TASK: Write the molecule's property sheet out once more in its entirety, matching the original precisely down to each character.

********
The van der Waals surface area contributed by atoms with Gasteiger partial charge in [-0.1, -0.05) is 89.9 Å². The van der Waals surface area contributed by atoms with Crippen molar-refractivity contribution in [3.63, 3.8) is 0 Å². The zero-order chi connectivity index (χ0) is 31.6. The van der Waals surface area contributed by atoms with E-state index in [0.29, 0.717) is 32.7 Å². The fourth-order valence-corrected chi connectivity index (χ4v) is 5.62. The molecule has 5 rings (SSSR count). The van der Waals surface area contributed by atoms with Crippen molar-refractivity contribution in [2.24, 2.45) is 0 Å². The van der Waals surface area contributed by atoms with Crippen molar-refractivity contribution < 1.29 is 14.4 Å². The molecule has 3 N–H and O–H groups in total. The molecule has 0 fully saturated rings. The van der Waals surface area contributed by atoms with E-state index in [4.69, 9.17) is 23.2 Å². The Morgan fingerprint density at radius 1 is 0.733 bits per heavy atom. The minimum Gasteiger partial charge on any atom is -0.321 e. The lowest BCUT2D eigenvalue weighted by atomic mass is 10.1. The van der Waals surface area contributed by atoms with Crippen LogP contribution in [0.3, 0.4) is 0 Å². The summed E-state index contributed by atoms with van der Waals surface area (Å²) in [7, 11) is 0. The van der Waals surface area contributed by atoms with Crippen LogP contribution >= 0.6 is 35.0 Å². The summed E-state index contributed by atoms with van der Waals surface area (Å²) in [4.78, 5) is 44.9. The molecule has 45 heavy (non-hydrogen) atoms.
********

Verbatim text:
The van der Waals surface area contributed by atoms with Gasteiger partial charge in [-0.1, -0.05) is 89.9 Å². The van der Waals surface area contributed by atoms with Crippen molar-refractivity contribution in [3.63, 3.8) is 0 Å². The zero-order chi connectivity index (χ0) is 31.6. The van der Waals surface area contributed by atoms with E-state index in [0.29, 0.717) is 32.7 Å². The fourth-order valence-corrected chi connectivity index (χ4v) is 5.62. The molecule has 5 rings (SSSR count). The van der Waals surface area contributed by atoms with Crippen molar-refractivity contribution in [2.24, 2.45) is 0 Å². The van der Waals surface area contributed by atoms with Crippen molar-refractivity contribution < 1.29 is 14.4 Å². The molecule has 3 N–H and O–H groups in total. The molecule has 0 fully saturated rings. The van der Waals surface area contributed by atoms with E-state index in [4.69, 9.17) is 23.2 Å². The Morgan fingerprint density at radius 1 is 0.733 bits per heavy atom. The minimum Gasteiger partial charge on any atom is -0.321 e. The lowest BCUT2D eigenvalue weighted by atomic mass is 10.1. The van der Waals surface area contributed by atoms with Crippen LogP contribution in [0.3, 0.4) is 0 Å². The summed E-state index contributed by atoms with van der Waals surface area (Å²) in [7, 11) is 0. The van der Waals surface area contributed by atoms with Crippen LogP contribution >= 0.6 is 35.0 Å². The summed E-state index contributed by atoms with van der Waals surface area (Å²) in [4.78, 5) is 44.9. The molecule has 45 heavy (non-hydrogen) atoms.